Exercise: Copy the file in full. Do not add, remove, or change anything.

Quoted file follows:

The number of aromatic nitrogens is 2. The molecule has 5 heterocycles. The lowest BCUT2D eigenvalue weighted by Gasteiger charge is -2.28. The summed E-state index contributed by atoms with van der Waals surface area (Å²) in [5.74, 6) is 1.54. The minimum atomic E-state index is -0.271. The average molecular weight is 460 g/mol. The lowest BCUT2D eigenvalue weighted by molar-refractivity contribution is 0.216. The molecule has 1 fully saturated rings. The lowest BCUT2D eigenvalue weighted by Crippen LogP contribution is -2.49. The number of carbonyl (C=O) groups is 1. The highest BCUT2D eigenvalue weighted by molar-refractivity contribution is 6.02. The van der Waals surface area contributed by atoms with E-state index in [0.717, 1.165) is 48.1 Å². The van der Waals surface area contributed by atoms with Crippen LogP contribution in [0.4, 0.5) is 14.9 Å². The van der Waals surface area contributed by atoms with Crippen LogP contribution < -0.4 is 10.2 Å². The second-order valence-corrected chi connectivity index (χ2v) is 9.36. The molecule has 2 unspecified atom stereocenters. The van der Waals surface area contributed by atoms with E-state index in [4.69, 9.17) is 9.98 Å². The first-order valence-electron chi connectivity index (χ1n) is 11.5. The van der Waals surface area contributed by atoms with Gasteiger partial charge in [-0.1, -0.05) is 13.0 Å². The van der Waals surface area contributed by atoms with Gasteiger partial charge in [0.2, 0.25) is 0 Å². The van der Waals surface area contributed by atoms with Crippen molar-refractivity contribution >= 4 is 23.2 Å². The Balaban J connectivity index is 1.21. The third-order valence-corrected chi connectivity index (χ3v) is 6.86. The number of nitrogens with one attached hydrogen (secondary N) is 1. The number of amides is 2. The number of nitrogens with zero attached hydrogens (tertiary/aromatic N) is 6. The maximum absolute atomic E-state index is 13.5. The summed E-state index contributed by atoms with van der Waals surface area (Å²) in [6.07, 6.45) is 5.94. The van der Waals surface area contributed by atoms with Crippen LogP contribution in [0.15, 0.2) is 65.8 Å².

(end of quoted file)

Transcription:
The number of aromatic nitrogens is 2. The molecule has 5 heterocycles. The lowest BCUT2D eigenvalue weighted by Gasteiger charge is -2.28. The summed E-state index contributed by atoms with van der Waals surface area (Å²) in [5.74, 6) is 1.54. The minimum atomic E-state index is -0.271. The average molecular weight is 460 g/mol. The lowest BCUT2D eigenvalue weighted by molar-refractivity contribution is 0.216. The molecule has 1 fully saturated rings. The lowest BCUT2D eigenvalue weighted by Crippen LogP contribution is -2.49. The number of carbonyl (C=O) groups is 1. The highest BCUT2D eigenvalue weighted by molar-refractivity contribution is 6.02. The van der Waals surface area contributed by atoms with E-state index in [0.717, 1.165) is 48.1 Å². The van der Waals surface area contributed by atoms with Crippen LogP contribution in [0.4, 0.5) is 14.9 Å². The van der Waals surface area contributed by atoms with Crippen LogP contribution < -0.4 is 10.2 Å². The second-order valence-corrected chi connectivity index (χ2v) is 9.36. The molecule has 2 unspecified atom stereocenters. The van der Waals surface area contributed by atoms with E-state index in [4.69, 9.17) is 9.98 Å². The first-order valence-electron chi connectivity index (χ1n) is 11.5. The van der Waals surface area contributed by atoms with Gasteiger partial charge in [-0.1, -0.05) is 13.0 Å². The van der Waals surface area contributed by atoms with Gasteiger partial charge in [0.2, 0.25) is 0 Å². The van der Waals surface area contributed by atoms with Crippen molar-refractivity contribution >= 4 is 23.2 Å². The Balaban J connectivity index is 1.21. The third-order valence-corrected chi connectivity index (χ3v) is 6.86. The number of nitrogens with one attached hydrogen (secondary N) is 1. The number of amides is 2. The number of nitrogens with zero attached hydrogens (tertiary/aromatic N) is 6. The maximum absolute atomic E-state index is 13.5. The summed E-state index contributed by atoms with van der Waals surface area (Å²) in [6.07, 6.45) is 5.94. The van der Waals surface area contributed by atoms with Crippen LogP contribution in [0.15, 0.2) is 65.8 Å².